Posted on Monday 26 February 2007

Smearing Like It’s 2003
By E. J. Dionne Jr.

Even as jurors pondered whether Vice President Cheney’s former chief of staff should be convicted for lying about what the Bush administration did to smear one of its critics, there was Cheney accusing another adversary of doing the work of the terrorists.

The fabricate-and-smear cycle illustrated so dramatically during the case of I. Lewis "Scooter” Libby explains why President Bush is failing to rally support for the latest iteration of his Iraq policy. The administration’s willingness at the outset to say anything, no matter how questionable, to justify the war has destroyed its credibility. Its habit of attacking those who expressed misgivings has destroyed any goodwill it might have enjoyed. Bush and Cheney have lost the benefit of the doubt.
The evidence presented at the Libby trial has demonstrated how worried Cheney was that this scheme could unravel. Thanks to Patrick Fitzgerald, the painstaking prosecutor, we know that Cheney was beside himself over former ambassador Joseph Wilson’s July 6, 2003, New York Times op-ed article undercutting the administration’s claim that Saddam Hussein had sought nuclear materials in Niger.

Whatever the jury decides, Fitzgerald has amply demonstrated that Cheney directed Libby to destroy Wilson’s credibility, partly by leaking that his wife, Valerie Plame Wilson, was a CIA operative who had suggested Wilson was well qualified to investigate the claims in Niger. For Libby, Fitzgerald said in closing his case, Valerie Wilson "wasn’t a person. She was an argument, a fact to use against Joe Wilson."

Libby-Cheney apologists have argued over and over that Cheney had a right to be angry because Wilson said that Cheney had sent him to Niger. But Wilson said no such thing. In his New York Times piece, Wilson wrote only that he had been "informed by officials at the Central Intelligence Agency that Vice President Dick Cheney’s office had questions about a particular intelligence report.” That was true.

The attack apparatus has now turned on Fitzgerald, whose record is that of a thoroughly nonpartisan prosecutor. Fitzgerald’s perjury rap against Libby, Cheney allies say, is a cheap attempt to criminalize politics.
Whatever price Scooter Libby pays, the country is already paying for the divisive practices of a crowd that wanted to go to war in Iraq in the very worst way — and did exactly that. As a result, we confront the mess in Baghdad and the continued threat of terrorism as an angry, polarized nation.

Yesterday, I was writing something about one of the exhibits in the Libby Trial – something that made it clear that Condaleeza Rice was being sent out to the talk shows with carefully contrived spin. The day in question was the eve of P-Day – the day Valerie Plame was "outed." Dr. Rice was on Face the Nation and The Late Edition with Wolf Blitzer spinning a yarn about the "sixteen Words." It was, in retrospect, ludicrous – the things she said. But the next day, Scooter Libby and Dick Cheney checked Rice’s statements off in their morning session while waiting for Novak’s zinger to be published Rice’s spin spun. It’s been like that for six years – coordinated propoganda speeches, orchestrated from the White House or the Office of the Vice President.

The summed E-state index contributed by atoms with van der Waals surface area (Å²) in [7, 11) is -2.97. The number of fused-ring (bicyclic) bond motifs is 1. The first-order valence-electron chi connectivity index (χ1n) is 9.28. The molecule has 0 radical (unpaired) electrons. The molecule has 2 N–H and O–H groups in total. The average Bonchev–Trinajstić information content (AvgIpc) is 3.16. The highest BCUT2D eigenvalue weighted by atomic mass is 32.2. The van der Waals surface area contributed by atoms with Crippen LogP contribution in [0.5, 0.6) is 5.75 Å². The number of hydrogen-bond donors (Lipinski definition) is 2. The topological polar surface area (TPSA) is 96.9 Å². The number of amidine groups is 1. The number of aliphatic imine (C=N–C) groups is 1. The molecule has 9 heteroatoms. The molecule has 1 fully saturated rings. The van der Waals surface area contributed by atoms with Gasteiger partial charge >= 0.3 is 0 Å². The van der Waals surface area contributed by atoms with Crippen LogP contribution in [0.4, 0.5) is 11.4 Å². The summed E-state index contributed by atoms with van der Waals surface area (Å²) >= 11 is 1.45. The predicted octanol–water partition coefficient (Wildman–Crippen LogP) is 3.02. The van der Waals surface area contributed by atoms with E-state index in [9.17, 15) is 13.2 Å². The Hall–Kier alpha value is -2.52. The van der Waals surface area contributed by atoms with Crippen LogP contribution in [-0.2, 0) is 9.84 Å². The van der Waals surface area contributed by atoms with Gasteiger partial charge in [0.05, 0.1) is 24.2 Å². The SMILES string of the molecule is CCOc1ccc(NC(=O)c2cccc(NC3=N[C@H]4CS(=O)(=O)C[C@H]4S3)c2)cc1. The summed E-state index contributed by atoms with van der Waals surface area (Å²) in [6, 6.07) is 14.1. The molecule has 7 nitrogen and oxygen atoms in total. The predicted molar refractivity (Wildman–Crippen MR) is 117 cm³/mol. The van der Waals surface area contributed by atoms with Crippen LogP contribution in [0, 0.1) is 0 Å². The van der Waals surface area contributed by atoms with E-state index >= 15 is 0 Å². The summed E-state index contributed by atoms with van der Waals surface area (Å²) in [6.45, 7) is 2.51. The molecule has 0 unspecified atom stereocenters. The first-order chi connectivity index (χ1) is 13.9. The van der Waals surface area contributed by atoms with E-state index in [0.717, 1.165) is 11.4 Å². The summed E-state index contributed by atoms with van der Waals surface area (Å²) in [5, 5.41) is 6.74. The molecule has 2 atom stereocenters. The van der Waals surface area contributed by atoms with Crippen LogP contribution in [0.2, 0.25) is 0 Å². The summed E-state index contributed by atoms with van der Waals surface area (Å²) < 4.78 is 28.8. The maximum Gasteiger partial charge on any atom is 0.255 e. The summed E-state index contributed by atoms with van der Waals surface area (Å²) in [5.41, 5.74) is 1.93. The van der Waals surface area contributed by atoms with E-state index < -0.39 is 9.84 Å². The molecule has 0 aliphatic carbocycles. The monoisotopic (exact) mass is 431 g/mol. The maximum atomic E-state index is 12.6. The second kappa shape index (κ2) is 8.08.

Yesterday also, Condaleeza Rice was on Fox News Sunday, with some worn out Talking Point about Bush supporting our troops in Iraq by defying ignoring Congress. It was interesting to read her four year old version and her modern version at the same time. She’s facile at ignoring questions by saying the same things over and over. But it’s not working so well as it has in the past. And Cheney’s off globe trotting, spewing the same lines as in 2003, but not so many people are listening. The articles in the papers are more like the one above, or analyses of why he got sent overseas during the Libby Trial – to get him out of Dodge.

I don’t know if the tide is turning as much as it seems to me. I’m too biased at this point to even judge. But it has turned a lot. America is waking up from a very deep sleep, none too soon. The questions on the table right now are only how do we dig our way out of this collassal mess, and can we do it sooner than the six hundred plus days that these pretenders have to be in power. It doesn’t seem like we’ve got that long to me. Dionne says it well, "the country is already paying for the divisive practices of a crowd that wanted to go to war in Iraq in the very worst way — and did exactly that. As a result, we confront the mess in Baghdad and the continued threat of terrorism as an angry, polarized nation."

But I, for one, am tired of fighting with our own government. I’m tired of whining day after day about this Administration, and I’m afraid to stop. I’m very tired of listening to Condaleeza Rice speak other people’s word for them. I’m tired of Cheney speaking, period.

A guilty verdict tomorrow would go a long way towards keeping this ball rolling. As right as Dionne is about what this trial has shown us, it’s unfortunately the verdict that’s going to spread the information to where it needs to be spread…

UPDATE: Looks like Condi kind of got to Olberman too. He’s on fire again…

UPDATE: One good reason to keep on whining… 

    February 27, 2007 | 7:21 AM

    Thanks for a terrific recap with Dionne, Olbermann, and Seymour Hersh. What would we do without those guys today?

    February 27, 2007 | 5:17 PM

    Gods, in a time of Cholera…

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